BELLEVILLE – Bloodstains in the room where Carl Silas died show he died directly below the ceiling rather than in bed, expert witness Michael Knox told jurors in the trial of murder suspect David Fields on Dec. 6.
“There’s not any conceivable way for him to be lying in the bed,” Knox said on the fourth day of trial as defense began its case.
He displayed a police photograph showing Silas in bed with a blanket to his waist and said, “At some point his head was in a different position.”
Knox showed a large stain on the ceiling and said it resulted from upward force.
“The heaviest impact of all was on the ceiling,” he said. “That points to an origination near the ceiling.
“It’s not down at the mattress level.”
He said stains on three walls resulted when blood moved from the ceiling in a downward arc, struck the walls, and traveled downward.
“If he had been shot in bed, the blood would have gone to the wall and the closet area,” Knox said.
He testified about other signs that persons moved Silas and his blanket.
He showed a photo and said the blanket was fairly straight across – but he noted that the blood pattern showed it wasn’t like that.
“It was pulled and straightened out,” Knox said.
He showed photos, before and after police removed the blanket, and said a cartridge case of the AK-47 type was not visible until they removed it.
He pointed to a line of blood drips on a yellow sheet and said, “Something that was dripping blood was moving over that sheet.”
“These are small round drops, he said. “They’re not flung off.”
He offered an opinion contradicting prosecution witness Jamie Lott, mother of Silas’s children, who testified that Fields shot Silas while their baby slept on his chest.
Knox said blood on the child was all by transfer, not impact spatter.
“What’s on her would have to correspond to what’s on him,” he said.
The child touched blood as she was moved through it, he said.
Knox showed a photo and pointed to what he called a line of demarcation. He said when saturation pools, there’s no hard line unless something blocks it.
He pointed and said, “Blood flowed up to it, stopped, and made that line.”
He said there was no corresponding saturation on the yellow sheet.
On another photo, he pointed to what he called a void in the ceiling pattern.
“Something was in the way that blocked that spatter from reaching that location,” Knox said.
Defense counsel Ryan Neal asked Knox what created the void.
Knox said it could have been Silas’s head.
Pointing at another photo, he said the thickest blood was at Silas’s elbow.
“An object can act as a dam but here you have blood where you have no injury,” he said.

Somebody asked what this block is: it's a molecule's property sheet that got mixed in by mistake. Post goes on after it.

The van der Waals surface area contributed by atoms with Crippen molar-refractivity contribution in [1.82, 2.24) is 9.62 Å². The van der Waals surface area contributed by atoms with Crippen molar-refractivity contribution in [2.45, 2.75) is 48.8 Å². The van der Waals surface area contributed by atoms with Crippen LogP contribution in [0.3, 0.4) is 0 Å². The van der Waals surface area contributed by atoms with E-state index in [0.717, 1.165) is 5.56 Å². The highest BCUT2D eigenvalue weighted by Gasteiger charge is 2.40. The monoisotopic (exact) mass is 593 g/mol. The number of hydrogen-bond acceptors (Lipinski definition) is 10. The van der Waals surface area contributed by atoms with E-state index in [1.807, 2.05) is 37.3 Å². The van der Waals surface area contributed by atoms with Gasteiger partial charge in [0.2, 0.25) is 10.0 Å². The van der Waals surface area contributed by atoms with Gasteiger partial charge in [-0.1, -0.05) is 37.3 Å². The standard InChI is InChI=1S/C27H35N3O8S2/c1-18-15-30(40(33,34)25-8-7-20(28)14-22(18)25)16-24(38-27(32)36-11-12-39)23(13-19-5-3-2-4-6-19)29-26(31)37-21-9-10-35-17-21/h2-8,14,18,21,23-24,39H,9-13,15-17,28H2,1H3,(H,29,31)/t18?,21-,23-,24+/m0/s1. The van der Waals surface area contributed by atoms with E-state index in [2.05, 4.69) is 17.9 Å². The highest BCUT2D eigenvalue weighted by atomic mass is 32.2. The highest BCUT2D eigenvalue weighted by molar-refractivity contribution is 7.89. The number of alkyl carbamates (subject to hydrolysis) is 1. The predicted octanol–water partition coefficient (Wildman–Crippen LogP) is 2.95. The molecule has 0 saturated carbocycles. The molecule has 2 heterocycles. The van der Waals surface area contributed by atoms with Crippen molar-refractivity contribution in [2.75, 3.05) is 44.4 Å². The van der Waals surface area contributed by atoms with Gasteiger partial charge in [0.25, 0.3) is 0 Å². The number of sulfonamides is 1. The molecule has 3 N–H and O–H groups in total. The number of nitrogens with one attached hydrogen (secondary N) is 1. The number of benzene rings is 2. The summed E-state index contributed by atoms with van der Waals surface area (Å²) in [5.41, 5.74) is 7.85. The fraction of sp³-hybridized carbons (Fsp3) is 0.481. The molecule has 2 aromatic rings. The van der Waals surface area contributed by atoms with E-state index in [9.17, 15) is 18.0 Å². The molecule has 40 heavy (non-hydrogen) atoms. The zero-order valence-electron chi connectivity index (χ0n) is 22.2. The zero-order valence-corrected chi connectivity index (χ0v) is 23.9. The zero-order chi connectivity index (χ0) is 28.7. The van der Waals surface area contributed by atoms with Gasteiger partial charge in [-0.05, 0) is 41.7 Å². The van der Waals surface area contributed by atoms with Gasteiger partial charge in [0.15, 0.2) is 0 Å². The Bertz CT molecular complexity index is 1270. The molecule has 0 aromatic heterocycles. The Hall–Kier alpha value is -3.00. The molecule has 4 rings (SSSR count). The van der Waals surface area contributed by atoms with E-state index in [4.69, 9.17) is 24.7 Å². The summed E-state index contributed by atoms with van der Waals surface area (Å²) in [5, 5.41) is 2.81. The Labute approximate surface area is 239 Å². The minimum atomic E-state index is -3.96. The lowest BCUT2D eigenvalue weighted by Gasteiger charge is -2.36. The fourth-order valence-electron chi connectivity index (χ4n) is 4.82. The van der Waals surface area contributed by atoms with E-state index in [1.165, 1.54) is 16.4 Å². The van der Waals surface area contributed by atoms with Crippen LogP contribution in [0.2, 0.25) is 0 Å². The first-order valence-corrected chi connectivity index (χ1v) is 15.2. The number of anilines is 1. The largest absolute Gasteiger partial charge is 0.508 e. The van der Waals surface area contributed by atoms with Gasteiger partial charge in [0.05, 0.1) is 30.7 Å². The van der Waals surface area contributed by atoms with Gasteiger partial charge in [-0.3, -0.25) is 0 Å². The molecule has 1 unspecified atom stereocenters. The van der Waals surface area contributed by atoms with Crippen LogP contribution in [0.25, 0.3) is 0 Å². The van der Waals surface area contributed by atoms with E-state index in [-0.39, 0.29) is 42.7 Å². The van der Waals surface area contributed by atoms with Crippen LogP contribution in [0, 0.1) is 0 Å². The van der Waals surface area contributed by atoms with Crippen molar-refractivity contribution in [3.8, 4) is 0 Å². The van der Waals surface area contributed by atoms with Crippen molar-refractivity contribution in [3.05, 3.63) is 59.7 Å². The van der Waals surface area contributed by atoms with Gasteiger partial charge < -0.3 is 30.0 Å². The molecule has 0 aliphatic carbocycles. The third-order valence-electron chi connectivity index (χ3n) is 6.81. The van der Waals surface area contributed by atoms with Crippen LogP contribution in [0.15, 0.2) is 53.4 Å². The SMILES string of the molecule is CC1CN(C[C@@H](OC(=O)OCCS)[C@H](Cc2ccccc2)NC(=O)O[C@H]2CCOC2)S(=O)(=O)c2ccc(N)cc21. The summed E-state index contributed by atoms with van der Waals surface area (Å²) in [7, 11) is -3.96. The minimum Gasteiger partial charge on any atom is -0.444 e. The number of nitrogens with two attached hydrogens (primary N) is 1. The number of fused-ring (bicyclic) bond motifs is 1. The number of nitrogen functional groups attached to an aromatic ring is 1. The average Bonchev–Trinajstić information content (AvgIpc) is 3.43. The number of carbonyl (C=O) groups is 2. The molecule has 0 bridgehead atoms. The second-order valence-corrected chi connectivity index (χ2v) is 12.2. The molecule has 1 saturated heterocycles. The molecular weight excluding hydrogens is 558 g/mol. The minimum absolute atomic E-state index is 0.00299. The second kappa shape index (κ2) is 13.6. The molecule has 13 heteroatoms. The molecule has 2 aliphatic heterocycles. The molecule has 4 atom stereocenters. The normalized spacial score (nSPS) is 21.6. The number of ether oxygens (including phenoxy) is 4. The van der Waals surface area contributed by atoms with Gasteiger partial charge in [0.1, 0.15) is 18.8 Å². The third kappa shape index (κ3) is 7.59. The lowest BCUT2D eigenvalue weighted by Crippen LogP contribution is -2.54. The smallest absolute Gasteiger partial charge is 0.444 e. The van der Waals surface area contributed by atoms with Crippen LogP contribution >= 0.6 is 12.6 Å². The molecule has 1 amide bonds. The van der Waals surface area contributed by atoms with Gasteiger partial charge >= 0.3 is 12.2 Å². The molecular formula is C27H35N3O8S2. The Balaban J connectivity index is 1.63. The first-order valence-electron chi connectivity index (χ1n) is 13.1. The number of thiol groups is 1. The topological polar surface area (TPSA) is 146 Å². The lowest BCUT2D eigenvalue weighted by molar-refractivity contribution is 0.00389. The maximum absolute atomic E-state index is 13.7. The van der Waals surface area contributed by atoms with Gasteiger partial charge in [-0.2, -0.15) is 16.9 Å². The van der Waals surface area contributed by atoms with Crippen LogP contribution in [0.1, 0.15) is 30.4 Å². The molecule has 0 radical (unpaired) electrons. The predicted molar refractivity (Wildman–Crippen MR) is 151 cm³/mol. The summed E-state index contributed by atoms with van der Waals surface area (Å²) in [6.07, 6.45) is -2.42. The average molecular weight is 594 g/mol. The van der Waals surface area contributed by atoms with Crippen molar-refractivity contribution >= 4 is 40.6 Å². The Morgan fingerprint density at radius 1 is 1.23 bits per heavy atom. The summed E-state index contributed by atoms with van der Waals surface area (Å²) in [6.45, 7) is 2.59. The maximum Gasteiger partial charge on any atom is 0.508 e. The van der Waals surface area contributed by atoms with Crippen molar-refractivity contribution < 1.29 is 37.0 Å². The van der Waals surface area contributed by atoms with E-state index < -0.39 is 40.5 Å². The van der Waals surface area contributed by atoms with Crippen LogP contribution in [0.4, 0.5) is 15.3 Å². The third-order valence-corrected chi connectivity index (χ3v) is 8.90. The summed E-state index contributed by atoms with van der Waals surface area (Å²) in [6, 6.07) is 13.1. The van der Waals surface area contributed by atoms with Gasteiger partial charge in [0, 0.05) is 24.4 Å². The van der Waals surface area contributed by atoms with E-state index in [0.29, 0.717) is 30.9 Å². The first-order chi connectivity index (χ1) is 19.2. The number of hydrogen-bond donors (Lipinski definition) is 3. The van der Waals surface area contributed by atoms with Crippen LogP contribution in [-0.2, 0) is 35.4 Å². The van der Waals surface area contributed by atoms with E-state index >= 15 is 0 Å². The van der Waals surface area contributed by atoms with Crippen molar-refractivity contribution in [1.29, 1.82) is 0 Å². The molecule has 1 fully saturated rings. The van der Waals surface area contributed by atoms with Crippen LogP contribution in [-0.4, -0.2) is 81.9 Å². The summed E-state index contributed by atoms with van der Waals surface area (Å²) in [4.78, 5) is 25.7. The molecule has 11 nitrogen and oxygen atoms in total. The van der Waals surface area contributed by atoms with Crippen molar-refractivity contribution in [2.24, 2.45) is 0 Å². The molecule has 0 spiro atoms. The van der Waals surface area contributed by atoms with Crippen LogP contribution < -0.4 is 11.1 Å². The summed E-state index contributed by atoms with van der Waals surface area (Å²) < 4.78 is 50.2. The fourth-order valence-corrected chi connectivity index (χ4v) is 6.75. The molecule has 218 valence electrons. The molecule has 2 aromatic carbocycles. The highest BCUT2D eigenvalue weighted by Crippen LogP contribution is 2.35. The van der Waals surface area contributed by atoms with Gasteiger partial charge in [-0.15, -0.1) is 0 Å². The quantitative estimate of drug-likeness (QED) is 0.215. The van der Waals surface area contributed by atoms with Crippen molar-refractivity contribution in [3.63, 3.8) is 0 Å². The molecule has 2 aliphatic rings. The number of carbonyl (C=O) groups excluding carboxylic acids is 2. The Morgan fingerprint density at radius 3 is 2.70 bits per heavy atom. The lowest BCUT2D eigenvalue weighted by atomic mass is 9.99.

Neal asked about stains on another photo and Knox called them unknown.
“We don’t have good quality photographs,” Knox said. “Normally you would fill a camera frame with that pattern.”
Neal asked if there were areas that weren’t photographed.
“I don’t see full coverage of the entire floor,” he said.
On cross examination, prosecutor Charles Colburn asked Knox if a shot or shots moved Silas’s head.
Knox said his head didn’t move.
Colburn repeated his words as a question.
Knox said, “I can show you video after video for people I’ve trained. The head doesn’t move.”
Then a startling and mysterious event occurred.
Defendant David Fields called to the stand David Fields Jr., his father, who entered in custody wearing an orange uniform from St. Clair County jail.
Neal’s colleague Brittany Kimble asked how many children he had, and he said five.
Kimble asked if he was related to Latrisha Traylor, Lott’s mother, who also had been at the apartment when Silas was shot, and he said yes. She asked if they had a close relationship, and he said no.
She asked him details on his record, and he indicated he went to prison in 2007 when his son, the defendant, was nine. He got out in 2016, but is back in prison now.
When asked if he ever took David to Traylor’s house, he said no. He said his son did not hang out with Lott, and did not go on play dates as a child.
She asked if he had a cell phone in 2016, and he said yes. She asked if he used it to call David, and he said no.
She asked how he got in touch with David, and he said he called his baby mama, whom he identified as Tamara (Long).
Kimble paused and spoke to her client, apparently asking if there was anything he wanted to ask the witness.
She told Circuit Judge Robert Haida she had nothing further, and the day ended.
A day earlier, Haida told jurors they might finish on Monday, Dec. 10.
Silas died on Dec. 30, 2016, in a West Boulevard apartment.
Fields turned himself in at county jail that day after being identified as a suspect.
This July, a trial ended in mistrial.